Develop Your Own DesignsA step-by-step process unlocks your creativity
Synopsis: Learning to design furniture can seem intimidating, but Michael Fortune has boiled down his technique into seven basic steps that any woodworker can follow. His process begins on paper, works its way up to models, and requires la sense of adventure and a commitment to keeping all your notebooks and never throwing away an idea. So don’t get bogged down worrying about whether you can design the perfect piece. Take some tips from Fortune, let your ideas flow, and start building.
For many furniture makers—even those with advanced technical skills—design is the most daunting aspect of the craft. Learning to design can seem intimidating, even mysterious. But there’s no magic involved. Anyone with the desire and a little perseverance can be creative. In fact, the overall concept for a piece of furniture can be discovered and its details beautifully resolved by walking through a series of simple steps. When strung together, these steps form a dependable design process. The more you use it, the more intuitive it becomes.
Whether I’m designing a chest, a chair, a bed, or a bench, I follow the same steps. I always generate multiple options to choose from—the more the better. To keep the ideas flowing fast, I focus only on the visual aspect of the pieces at this point and figure out how to build them later. This approach has the great benefit of forcing me to explore new woodworking techniques, which makes the work more fun and adds arrows to my quiver for future designs. Along the way, I discard nothing, so with each project I add to my idea bank, building up a repository of sketches, models, photos, and techniques that I’ll draw from for the rest of my life.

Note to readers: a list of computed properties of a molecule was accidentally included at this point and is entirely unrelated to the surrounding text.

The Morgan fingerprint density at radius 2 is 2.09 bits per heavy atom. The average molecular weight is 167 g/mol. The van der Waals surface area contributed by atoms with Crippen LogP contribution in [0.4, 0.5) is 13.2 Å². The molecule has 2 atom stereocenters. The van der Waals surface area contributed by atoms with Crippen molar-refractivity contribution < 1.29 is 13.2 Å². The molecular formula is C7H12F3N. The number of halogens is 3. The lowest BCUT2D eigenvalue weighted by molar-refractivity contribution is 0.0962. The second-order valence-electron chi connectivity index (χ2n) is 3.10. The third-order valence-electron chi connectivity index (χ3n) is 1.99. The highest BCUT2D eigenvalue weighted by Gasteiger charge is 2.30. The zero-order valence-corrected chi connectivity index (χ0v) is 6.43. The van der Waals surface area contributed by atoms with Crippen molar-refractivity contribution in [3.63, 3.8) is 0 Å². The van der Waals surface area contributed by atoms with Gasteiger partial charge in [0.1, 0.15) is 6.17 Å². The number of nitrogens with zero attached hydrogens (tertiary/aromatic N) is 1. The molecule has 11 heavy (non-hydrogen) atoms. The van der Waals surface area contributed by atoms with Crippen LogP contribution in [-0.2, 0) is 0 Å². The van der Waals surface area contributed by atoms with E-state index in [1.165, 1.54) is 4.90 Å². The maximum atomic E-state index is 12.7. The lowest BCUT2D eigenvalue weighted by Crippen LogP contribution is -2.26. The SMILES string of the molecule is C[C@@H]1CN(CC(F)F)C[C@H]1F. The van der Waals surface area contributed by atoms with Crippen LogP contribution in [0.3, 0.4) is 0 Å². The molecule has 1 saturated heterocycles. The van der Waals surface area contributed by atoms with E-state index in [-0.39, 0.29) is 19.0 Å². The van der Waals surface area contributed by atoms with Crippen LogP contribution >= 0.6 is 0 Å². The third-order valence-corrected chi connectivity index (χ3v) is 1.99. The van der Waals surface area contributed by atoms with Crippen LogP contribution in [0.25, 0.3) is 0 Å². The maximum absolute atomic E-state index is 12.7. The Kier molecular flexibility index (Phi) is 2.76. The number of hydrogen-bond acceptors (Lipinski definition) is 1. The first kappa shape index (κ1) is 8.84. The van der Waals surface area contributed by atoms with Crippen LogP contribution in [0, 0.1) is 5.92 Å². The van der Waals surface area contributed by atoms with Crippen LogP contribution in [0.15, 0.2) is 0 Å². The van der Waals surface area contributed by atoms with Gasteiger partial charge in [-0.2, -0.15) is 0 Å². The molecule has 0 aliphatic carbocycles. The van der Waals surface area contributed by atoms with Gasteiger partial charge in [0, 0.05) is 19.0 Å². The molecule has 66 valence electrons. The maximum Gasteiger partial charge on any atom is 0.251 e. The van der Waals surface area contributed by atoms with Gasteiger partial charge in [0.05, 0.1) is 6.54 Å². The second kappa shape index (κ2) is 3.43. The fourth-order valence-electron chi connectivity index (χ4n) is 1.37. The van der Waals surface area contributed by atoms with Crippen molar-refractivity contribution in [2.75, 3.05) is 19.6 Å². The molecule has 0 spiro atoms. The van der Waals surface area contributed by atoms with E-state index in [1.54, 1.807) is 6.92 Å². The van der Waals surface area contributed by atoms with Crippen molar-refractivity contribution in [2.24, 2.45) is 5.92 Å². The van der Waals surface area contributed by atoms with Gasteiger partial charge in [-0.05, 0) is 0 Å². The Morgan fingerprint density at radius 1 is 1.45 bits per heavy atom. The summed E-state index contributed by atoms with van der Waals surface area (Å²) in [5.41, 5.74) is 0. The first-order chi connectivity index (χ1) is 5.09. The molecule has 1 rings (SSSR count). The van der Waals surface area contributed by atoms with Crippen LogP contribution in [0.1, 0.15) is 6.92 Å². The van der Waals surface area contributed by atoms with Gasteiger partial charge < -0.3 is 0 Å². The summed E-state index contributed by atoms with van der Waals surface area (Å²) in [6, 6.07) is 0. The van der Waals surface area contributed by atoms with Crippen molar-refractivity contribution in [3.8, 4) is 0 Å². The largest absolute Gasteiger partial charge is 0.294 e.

Here are the seven basic steps:
1. Identify and analyze—I start my design process by identifying what I want to make—a chair, a cabinet, a built-in bench—and analyzing the hard constraints on the piece: what functions it will serve, what space is available, and the requirements of weight, stability, and traffic around it.
2. Set the goal—I clarify what I want from the piece aesthetically and technically. Do I want a completely new design, or something to match an existing style? Do I want to learn new techniques? Work with specific materials? Is the priority function or appearance? Or are the two equal?
3. Generate ideas—This is the fun part—and it’s the heart of the matter. The key is to generate as many ideas as possible, either on paper or in model form. The tools can include transparent paper and a soft pencil for doodling and drawing, and whatever else works for making quick models: wire, foam, MDF, softwood, Popsicle sticks, and straws.
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